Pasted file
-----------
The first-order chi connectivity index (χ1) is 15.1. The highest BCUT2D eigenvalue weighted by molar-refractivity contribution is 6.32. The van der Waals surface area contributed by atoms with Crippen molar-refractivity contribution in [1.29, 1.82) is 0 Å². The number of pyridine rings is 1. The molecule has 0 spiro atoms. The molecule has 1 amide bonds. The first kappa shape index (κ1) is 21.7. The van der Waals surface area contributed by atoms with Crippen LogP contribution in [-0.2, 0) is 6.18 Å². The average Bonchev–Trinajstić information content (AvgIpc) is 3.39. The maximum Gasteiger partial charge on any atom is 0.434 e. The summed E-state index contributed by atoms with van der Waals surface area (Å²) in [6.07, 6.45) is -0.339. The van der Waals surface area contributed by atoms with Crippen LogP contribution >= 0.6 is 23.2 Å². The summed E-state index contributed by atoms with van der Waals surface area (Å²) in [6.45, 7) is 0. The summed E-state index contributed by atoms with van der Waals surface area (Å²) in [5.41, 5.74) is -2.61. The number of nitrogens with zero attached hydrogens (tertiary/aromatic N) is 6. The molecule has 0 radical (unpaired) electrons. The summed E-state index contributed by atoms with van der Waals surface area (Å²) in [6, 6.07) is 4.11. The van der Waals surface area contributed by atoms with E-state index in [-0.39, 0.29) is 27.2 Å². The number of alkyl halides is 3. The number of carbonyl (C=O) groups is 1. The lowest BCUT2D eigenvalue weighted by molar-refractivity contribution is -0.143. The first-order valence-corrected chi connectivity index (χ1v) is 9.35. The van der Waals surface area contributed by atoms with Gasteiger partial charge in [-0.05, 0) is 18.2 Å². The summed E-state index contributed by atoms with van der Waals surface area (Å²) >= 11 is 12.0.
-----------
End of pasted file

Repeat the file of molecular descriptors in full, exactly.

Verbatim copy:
The first-order chi connectivity index (χ1) is 15.1. The highest BCUT2D eigenvalue weighted by molar-refractivity contribution is 6.32. The van der Waals surface area contributed by atoms with Crippen molar-refractivity contribution in [1.29, 1.82) is 0 Å². The number of pyridine rings is 1. The molecule has 0 spiro atoms. The molecule has 1 amide bonds. The first kappa shape index (κ1) is 21.7. The van der Waals surface area contributed by atoms with Crippen LogP contribution in [-0.2, 0) is 6.18 Å². The average Bonchev–Trinajstić information content (AvgIpc) is 3.39. The maximum Gasteiger partial charge on any atom is 0.434 e. The summed E-state index contributed by atoms with van der Waals surface area (Å²) in [6.07, 6.45) is -0.339. The van der Waals surface area contributed by atoms with Crippen LogP contribution >= 0.6 is 23.2 Å². The summed E-state index contributed by atoms with van der Waals surface area (Å²) in [6.45, 7) is 0. The summed E-state index contributed by atoms with van der Waals surface area (Å²) in [5.41, 5.74) is -2.61. The number of nitrogens with zero attached hydrogens (tertiary/aromatic N) is 6. The molecule has 0 radical (unpaired) electrons. The summed E-state index contributed by atoms with van der Waals surface area (Å²) in [6, 6.07) is 4.11. The van der Waals surface area contributed by atoms with E-state index in [-0.39, 0.29) is 27.2 Å². The number of alkyl halides is 3. The number of carbonyl (C=O) groups is 1. The lowest BCUT2D eigenvalue weighted by molar-refractivity contribution is -0.143. The first-order valence-corrected chi connectivity index (χ1v) is 9.35. The van der Waals surface area contributed by atoms with Gasteiger partial charge in [-0.05, 0) is 18.2 Å². The summed E-state index contributed by atoms with van der Waals surface area (Å²) >= 11 is 12.0.